The erupting volcano in Iceland that has disrupted air travel on a global scale is doing more than just spewing ash — it is blowing away revenue for the city and Queens due to the decreased activity at John F. Kennedy International Airport.
“We have thousands of jobs tied up at the airport. Obviously, there’s a major economic impact,” said Dan Andrews, spokesman for Borough President Helen Marshall.
The airline industry is estimated to be losing $250 million a day since the Eyjafjallajokull volcano began erupting in the middle of last week and sending a cloud of volcanic ash over northern Europe which could harm plane engines.
Andrews noted that the borough’s tourism has benefitted and hotels have experienced an increase in business from stranded travelers at Kennedy, “but that’s not the way we want to improve the economy.”
The aviation industry is the second-largest employer in the borough, according to the Queens Air Services Development Office, with major operations in cargo as well as passenger service.
A Port Authority spokesman said it would be difficult to gauge the economic impact of the air transportation crisis on JFK because the agency compiles data monthly. He said the volcano has had no effect on so-called landing fees, a rate charged to planes landing at Kennedy based on how many thousand pounds of weight the aircraft is holding.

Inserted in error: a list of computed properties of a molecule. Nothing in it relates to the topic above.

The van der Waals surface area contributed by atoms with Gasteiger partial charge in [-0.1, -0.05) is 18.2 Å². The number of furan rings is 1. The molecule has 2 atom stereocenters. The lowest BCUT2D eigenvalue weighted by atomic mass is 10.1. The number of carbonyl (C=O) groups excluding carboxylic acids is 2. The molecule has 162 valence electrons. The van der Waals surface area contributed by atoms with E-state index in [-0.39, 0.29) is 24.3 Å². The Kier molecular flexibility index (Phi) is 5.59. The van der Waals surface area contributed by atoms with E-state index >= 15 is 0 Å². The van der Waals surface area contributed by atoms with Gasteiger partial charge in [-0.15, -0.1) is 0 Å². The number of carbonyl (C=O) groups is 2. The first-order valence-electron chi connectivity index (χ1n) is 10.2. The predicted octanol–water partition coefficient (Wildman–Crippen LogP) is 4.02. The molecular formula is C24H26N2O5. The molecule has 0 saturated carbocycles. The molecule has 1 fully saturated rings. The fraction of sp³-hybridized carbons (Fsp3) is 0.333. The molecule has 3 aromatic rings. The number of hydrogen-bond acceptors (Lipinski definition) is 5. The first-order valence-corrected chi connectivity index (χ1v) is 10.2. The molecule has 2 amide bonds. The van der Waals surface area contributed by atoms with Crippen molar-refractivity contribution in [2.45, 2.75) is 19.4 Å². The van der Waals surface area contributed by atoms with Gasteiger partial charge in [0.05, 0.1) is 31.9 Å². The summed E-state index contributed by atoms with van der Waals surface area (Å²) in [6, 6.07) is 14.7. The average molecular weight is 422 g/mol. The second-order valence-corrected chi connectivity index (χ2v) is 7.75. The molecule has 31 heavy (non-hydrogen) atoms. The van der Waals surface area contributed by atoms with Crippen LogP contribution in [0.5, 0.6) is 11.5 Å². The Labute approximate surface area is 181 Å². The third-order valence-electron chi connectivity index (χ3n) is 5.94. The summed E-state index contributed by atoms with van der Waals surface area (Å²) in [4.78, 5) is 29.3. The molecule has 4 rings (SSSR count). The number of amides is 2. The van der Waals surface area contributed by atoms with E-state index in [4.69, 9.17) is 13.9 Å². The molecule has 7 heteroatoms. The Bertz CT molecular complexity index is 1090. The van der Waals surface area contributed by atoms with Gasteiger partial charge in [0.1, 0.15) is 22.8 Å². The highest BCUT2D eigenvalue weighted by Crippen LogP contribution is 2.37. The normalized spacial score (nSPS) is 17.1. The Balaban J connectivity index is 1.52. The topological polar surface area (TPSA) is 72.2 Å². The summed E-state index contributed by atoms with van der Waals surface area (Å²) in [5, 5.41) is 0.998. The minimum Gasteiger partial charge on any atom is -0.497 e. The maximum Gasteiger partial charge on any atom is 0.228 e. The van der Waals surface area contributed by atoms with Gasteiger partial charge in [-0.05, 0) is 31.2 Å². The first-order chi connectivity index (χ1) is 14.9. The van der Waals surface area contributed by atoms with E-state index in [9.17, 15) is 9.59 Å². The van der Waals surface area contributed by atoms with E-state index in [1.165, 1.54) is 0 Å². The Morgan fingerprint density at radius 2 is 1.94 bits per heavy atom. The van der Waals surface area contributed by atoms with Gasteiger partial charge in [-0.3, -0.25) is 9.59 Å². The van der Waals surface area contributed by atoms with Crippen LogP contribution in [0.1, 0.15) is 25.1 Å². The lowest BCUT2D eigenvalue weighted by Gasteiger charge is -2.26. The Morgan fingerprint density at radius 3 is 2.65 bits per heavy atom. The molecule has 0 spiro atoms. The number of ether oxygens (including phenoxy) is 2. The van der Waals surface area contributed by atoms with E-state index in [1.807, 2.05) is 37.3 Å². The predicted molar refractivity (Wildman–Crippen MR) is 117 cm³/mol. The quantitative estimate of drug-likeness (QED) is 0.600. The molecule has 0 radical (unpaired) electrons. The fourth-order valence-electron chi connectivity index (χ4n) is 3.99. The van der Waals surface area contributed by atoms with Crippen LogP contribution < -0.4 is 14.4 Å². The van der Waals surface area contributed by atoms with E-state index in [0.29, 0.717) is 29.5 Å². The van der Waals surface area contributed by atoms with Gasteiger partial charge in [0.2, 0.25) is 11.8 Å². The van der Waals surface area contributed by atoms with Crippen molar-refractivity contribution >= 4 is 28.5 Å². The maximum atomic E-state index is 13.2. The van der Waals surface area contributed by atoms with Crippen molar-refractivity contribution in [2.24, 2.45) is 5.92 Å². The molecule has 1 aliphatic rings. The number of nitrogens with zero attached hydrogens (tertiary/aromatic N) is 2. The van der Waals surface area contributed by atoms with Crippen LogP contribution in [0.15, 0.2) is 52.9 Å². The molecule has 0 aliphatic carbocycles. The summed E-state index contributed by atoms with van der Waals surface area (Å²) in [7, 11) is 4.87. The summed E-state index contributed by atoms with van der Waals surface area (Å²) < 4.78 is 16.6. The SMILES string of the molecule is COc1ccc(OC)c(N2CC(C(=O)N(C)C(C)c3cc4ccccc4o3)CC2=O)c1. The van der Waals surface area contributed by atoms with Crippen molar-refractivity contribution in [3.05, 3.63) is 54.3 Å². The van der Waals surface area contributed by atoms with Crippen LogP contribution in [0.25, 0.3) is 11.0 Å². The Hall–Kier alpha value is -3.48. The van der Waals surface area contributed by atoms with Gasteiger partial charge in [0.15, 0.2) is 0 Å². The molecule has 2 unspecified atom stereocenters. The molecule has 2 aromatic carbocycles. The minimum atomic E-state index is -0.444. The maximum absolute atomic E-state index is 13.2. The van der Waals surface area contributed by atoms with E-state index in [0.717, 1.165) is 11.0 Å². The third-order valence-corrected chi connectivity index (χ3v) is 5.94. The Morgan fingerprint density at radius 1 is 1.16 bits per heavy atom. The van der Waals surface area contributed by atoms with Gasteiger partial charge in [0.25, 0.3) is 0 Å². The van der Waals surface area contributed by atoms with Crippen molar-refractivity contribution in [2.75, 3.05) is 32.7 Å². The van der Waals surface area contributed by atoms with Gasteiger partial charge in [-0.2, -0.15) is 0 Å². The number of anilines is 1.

He said the fees are contingent upon the overall operating cost of the airport and can change. But he said the rates may be increased by a miniscule amount on the thousands of flights that land at JFK a year to compensate from the lost revenues due to the air crisis.
The spokesman said revenue from concessions at the airport may be up because of the stranded passengers while money from parking fees are probably down.
A spokesman for UPS said the company’s “vast and comprehensive ground transportation” is helping it move packages that otherwise would have been flown into northern European airports.
“The tricky part is that this situation is extremely fluid,” he said.
The spokesman said UPS has been able to fly into Madrid, Istanbul and Charles de Gaulle Airport in Paris.
He said there have been “minimal” UPS flights leaving Kennedy, noting that most departures are taking off from Louisville, Ky., where the company’s airline is based, and Philadelphia, UPS’s northeast regional hub.
Meanwhile, Mayor Michael Bloomberg announced deals Monday for stranded travelers, saying that 37 hotels, including the Clarion at LaGuardia Airport, and three airport transportation companies are offering 15 percent discounts to those extending their stay in the city due to the volcano.
Bloomberg said 21 museums, cultural organizations and attractions will be providing free admission for those who have had their trans-Atlantic flights canceled.
Reach reporter Howard Koplowitz by e-mail at hkoplowitz
©2010 Community News Group
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